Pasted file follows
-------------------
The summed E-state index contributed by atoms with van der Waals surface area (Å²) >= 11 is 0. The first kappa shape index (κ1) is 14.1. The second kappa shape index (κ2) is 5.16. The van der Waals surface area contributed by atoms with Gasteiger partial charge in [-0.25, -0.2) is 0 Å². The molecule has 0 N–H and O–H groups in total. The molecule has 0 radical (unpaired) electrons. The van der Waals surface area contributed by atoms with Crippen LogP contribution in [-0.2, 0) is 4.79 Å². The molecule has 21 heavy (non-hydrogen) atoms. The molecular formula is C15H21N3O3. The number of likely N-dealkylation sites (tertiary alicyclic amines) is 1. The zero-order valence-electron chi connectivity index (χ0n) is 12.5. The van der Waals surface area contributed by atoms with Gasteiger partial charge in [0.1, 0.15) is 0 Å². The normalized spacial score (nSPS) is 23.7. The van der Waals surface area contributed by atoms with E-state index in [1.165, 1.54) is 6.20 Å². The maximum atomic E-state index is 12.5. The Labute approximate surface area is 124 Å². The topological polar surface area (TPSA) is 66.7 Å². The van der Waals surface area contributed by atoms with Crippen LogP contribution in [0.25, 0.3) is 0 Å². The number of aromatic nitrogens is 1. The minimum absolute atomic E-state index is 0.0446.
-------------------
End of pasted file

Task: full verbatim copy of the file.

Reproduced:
The summed E-state index contributed by atoms with van der Waals surface area (Å²) >= 11 is 0. The first kappa shape index (κ1) is 14.1. The second kappa shape index (κ2) is 5.16. The van der Waals surface area contributed by atoms with Gasteiger partial charge in [-0.25, -0.2) is 0 Å². The molecule has 0 N–H and O–H groups in total. The molecule has 0 radical (unpaired) electrons. The van der Waals surface area contributed by atoms with Crippen LogP contribution in [-0.2, 0) is 4.79 Å². The molecule has 21 heavy (non-hydrogen) atoms. The molecular formula is C15H21N3O3. The number of likely N-dealkylation sites (tertiary alicyclic amines) is 1. The zero-order valence-electron chi connectivity index (χ0n) is 12.5. The van der Waals surface area contributed by atoms with Gasteiger partial charge in [0.1, 0.15) is 0 Å². The normalized spacial score (nSPS) is 23.7. The van der Waals surface area contributed by atoms with E-state index in [1.165, 1.54) is 6.20 Å². The maximum atomic E-state index is 12.5. The Labute approximate surface area is 124 Å². The topological polar surface area (TPSA) is 66.7 Å². The van der Waals surface area contributed by atoms with Crippen LogP contribution in [0.25, 0.3) is 0 Å². The number of aromatic nitrogens is 1. The minimum absolute atomic E-state index is 0.0446.